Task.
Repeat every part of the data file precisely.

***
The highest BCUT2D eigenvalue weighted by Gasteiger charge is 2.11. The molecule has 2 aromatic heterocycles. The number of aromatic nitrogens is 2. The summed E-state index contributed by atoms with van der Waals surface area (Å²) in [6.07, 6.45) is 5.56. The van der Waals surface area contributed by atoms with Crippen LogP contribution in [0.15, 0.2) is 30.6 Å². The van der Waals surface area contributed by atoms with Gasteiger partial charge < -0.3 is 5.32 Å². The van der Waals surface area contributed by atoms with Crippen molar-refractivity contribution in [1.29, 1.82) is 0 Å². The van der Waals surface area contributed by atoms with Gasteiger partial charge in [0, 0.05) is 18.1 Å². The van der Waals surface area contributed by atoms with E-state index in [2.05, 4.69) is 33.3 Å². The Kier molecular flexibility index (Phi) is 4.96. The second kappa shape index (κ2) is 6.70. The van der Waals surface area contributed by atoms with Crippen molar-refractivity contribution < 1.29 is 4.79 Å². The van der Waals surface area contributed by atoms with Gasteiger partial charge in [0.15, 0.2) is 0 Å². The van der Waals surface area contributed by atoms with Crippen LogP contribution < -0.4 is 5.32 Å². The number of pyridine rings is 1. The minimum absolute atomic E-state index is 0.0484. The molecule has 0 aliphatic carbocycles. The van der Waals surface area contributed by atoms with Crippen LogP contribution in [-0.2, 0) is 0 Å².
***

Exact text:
The highest BCUT2D eigenvalue weighted by Gasteiger charge is 2.11. The molecule has 2 aromatic heterocycles. The number of aromatic nitrogens is 2. The summed E-state index contributed by atoms with van der Waals surface area (Å²) in [6.07, 6.45) is 5.56. The van der Waals surface area contributed by atoms with Crippen LogP contribution in [0.15, 0.2) is 30.6 Å². The van der Waals surface area contributed by atoms with Gasteiger partial charge < -0.3 is 5.32 Å². The van der Waals surface area contributed by atoms with Crippen molar-refractivity contribution in [1.29, 1.82) is 0 Å². The van der Waals surface area contributed by atoms with Gasteiger partial charge in [0, 0.05) is 18.1 Å². The van der Waals surface area contributed by atoms with E-state index in [2.05, 4.69) is 33.3 Å². The Kier molecular flexibility index (Phi) is 4.96. The second kappa shape index (κ2) is 6.70. The van der Waals surface area contributed by atoms with Crippen molar-refractivity contribution < 1.29 is 4.79 Å². The van der Waals surface area contributed by atoms with Gasteiger partial charge in [0.15, 0.2) is 0 Å². The van der Waals surface area contributed by atoms with Crippen LogP contribution < -0.4 is 5.32 Å². The number of pyridine rings is 1. The minimum absolute atomic E-state index is 0.0484. The molecule has 0 aliphatic carbocycles. The van der Waals surface area contributed by atoms with Crippen LogP contribution in [-0.2, 0) is 0 Å².